It’s CODE RED For Our Ocean Planet

Cover of IPCC 2021 Report https://www.ipcc.ch/report/ar6/wg1/ Changing by Alisa Singer "As we witness our planet transforming around us we watch, listen, measure … respond." www.environmentalgraphiti.org – 2021 Alisa Singer.

Catastrophic wildfires, destructive floods, intensifying hurricanes, heat waves, and drought. No matter where we live, we all know that climate change is happening. More than 200 of the world’s most influential climate scientists issued the 6th IPCC (United Nations’ Intergovernmental Panel on Climate Change) Report in August 2021 summarizing the science on the effects of climate change happening now.

It is unequivocal that human influence has warmed the atmosphere, ocean, and land.” The report is more forceful than previous ones in its insistence that major environmental changes are now inevitable and severe effects of climate change are unfolding now. “The planet’s land, water, air, ice, and ecosystems have undergone widespread and rapid changes.” In the eight years since its previous report, the IPCC concluded, the evidence has only grown stronger that human activities are fueling severe heatwaves, rainfalls, cyclones, and droughts

What it Boils Down To

At nearly 4,000 pages long, the report is rigorous. Hundreds of experts reviewed all available evidence and 195 member-countries approve the bottom line: WE MUST ACT FAST!

The Ocean

The summary of the changes in the ocean are alarming. It’s “virtually certain” (99-100% probability) that the global ocean has been warming since 1970 and has taken up more than 90% of the excess heat in the climate system. Since 1993, the rate of ocean warming has more than doubled, and marine heatwaves have doubled in frequency since 1982 and are increasing in intensity. By absorbing more and more carbon dioxide, the ocean has undergone increasing acidification. And a loss of oxygen has occurred from the surface to 1000 meters deep.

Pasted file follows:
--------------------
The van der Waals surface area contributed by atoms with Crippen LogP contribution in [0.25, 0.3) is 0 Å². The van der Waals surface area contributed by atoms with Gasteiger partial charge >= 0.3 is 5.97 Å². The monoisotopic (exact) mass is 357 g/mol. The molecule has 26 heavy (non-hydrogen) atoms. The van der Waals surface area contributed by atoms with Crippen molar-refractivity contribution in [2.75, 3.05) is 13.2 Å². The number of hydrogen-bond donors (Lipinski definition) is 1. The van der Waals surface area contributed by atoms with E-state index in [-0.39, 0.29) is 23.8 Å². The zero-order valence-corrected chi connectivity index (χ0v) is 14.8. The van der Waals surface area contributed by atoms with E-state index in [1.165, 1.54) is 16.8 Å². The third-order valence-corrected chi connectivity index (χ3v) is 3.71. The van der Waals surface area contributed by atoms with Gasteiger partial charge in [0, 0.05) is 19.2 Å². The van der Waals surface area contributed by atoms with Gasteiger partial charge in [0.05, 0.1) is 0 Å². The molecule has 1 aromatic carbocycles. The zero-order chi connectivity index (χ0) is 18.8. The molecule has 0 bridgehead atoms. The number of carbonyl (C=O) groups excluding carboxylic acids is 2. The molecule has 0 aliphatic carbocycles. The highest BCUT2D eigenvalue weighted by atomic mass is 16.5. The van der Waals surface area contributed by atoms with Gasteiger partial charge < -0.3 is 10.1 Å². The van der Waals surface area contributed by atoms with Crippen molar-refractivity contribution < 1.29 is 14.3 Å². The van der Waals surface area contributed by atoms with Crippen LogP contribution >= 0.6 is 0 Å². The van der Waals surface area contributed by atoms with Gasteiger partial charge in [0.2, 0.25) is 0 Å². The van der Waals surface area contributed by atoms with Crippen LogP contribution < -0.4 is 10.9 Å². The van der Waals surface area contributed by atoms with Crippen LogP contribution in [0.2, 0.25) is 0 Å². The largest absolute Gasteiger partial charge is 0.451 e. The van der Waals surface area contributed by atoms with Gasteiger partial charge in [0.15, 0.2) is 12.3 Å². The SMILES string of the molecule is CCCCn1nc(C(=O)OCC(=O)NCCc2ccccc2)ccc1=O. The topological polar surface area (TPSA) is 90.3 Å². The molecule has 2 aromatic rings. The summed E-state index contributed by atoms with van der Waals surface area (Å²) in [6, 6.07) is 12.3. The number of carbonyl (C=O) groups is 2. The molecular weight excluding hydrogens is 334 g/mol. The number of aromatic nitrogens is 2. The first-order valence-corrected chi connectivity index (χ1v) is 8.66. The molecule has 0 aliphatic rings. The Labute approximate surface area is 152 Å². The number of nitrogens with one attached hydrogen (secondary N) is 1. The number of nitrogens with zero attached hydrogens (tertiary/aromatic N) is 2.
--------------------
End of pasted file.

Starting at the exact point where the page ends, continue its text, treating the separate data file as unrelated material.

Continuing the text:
As ice sheets and glaciers melt, sea levels will continue to rise. Rapid melt in Antarctica and Greenland also influenced ocean currents. With enormous amounts of meltwater entering warmer ocean waters is slowing currents. Ocean warming has led to an “almost complete loss of stability” in the system that drives Atlantic Ocean currents, raising the worrying prospect that this critical aquatic “conveyor belt could be close to collapse.” The destabilization will lead to worsening sea level rise, more extreme winters in Western Europe and North America, and disruptions to monsoon systems in the tropics.

Some of these impacts are near their tipping points. There is some evidence that even if we stop putting carbon dioxide into the atmosphere today, the impacts will continue.

Hope is Actionable

Although the warnings are dire, the report’s overview is not hopeless. The authors conclude that 1.5 degrees Celsius (2.7 degrees Fahrenheit) of warming above preindustrial levels — enough to effect long-term rise in sea levels, along with other disruptive changes in the ocean — is “basically unavoidable”. But, it also says, “deep reductions in CO2 and other greenhouse gas emissions” could head off more dramatic warming this century.

Here is a visual summary of the IPCC 2021 Working Group report.

Watch this video for a summary of the report.